The Beatles ‎– Please Please Me

Label:
Parlophone ‎– 0094638241614
Format:
Vinyl, LP, Album, Reissue, Remastered, Stereo, 180 Gram
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Tracklist Hide Credits

A1 I Saw Her Standing There
Written-By – McCartney-Lennon*
A2 Misery
Written-By – McCartney-Lennon*
A3 Anna (Go To Him)
Written-By – Alexander*
A4 Chains
Written-By – Goffin-King*
A5 Boys
Written-By – Dixon*, Farrell*
A6 Ask Me Why
Written-By – McCartney-Lennon*
A7 Please Please Me
Written-By – McCartney-Lennon*
B1 Love Me Do
Written-By – McCartney-Lennon*
B2 P.S. I Love You
Written-By – McCartney-Lennon*
B3 Baby It's You
Written-By – Williams*, Bacharach*, David*
B4 Do You Want To Know A Secret
Written-By – McCartney-Lennon*
B5 A Taste Of Honey
Written-By – Scott*, Marlow*
B6 There's A Place
Written-By – McCartney-Lennon*
B7 Twist And Shout
Written-By – Russell*, Medley*

Companies, etc.

Credits

Notes

Manufactured on 180-gram, audiophile quality vinyl with replicated artwork.

No duration listed on label.

Ardmore & Beechwood Ltd. appears as Ardmore & Beechwood Music Ltd. on label.

Barcode and Other Identifiers

  • Matrix / Runout: M S-72881 M1812
  • Matrix / Runout: G S-72882 M1511
  • Barcode (From sticker): 0 94638 24161 4
  • Matrix / Runout (Side A Variant - Etched): S-72881 M2 M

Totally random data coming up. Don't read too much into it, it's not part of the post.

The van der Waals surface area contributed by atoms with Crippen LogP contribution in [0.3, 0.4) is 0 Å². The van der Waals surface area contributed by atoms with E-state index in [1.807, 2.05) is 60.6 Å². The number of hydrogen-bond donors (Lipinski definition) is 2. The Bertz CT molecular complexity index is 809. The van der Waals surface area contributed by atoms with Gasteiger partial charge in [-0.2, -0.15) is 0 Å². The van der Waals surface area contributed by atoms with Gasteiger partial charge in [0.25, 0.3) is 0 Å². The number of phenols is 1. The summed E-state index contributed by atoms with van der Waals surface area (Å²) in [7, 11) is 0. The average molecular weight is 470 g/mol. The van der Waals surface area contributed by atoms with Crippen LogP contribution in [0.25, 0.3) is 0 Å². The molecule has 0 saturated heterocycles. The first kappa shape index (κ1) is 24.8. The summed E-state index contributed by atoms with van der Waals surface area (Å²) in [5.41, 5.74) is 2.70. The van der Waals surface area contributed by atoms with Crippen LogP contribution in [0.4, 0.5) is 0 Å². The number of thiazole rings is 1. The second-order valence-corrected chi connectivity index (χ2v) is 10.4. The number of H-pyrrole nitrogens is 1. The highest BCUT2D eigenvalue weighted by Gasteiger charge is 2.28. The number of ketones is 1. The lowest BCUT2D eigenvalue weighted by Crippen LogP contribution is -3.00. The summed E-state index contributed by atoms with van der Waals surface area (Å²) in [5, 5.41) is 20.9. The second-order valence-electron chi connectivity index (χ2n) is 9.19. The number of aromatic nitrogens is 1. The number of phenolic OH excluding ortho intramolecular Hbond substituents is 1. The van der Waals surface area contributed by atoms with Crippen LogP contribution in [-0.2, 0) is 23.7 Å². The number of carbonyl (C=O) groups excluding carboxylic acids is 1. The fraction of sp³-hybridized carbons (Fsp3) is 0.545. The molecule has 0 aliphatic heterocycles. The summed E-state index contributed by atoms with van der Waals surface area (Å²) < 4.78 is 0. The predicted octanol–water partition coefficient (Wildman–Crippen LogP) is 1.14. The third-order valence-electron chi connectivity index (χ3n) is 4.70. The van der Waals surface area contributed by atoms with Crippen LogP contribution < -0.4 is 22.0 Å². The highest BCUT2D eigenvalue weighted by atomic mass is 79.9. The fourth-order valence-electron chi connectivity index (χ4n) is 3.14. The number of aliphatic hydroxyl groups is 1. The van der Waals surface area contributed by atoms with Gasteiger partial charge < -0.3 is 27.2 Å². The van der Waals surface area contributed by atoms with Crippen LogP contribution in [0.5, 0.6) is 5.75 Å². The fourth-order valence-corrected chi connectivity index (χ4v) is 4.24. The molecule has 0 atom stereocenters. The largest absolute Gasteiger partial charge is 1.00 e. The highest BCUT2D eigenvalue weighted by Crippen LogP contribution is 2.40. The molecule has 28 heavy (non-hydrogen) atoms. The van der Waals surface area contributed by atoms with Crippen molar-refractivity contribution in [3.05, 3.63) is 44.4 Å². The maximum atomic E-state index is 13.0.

• Matrix / Runout (Side B Variant - Etched): S-72882 M1S14 i...i g

Other Versions (5 of 537) View All

Cat# Artist Title (Format) Label Cat# Country Year
PMC 1202 The Beatles Please Please Me(LP, Album, Mono, Gol) Parlophone PMC 1202 UK 1963 Sell This Version
PMCM.1202 The Beatles Please Please Me(LP, Album, Mono, RE) Apple Records PMCM.1202 New Zealand 1969 Sell This Version
746435-4 The Beatles Please Please Me(Cass, Album, RP, Cle) Parlophone 746435-4 Turkey 1992 Sell This Version
14C-26204219 The Beatles Please Please Me(Cass, Album) EMI 14C-26204219 Greece Unknown Sell This Version
0946 3 82416 2 1 The Beatles Please Please Me(CD, Album, Mono, Enh, RE, RM) Parlophone, Apple Records, Capitol Records 0946 3 82416 2 1 US 2009 Sell This Version

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streetmouse

streetmouse

May 28, 2019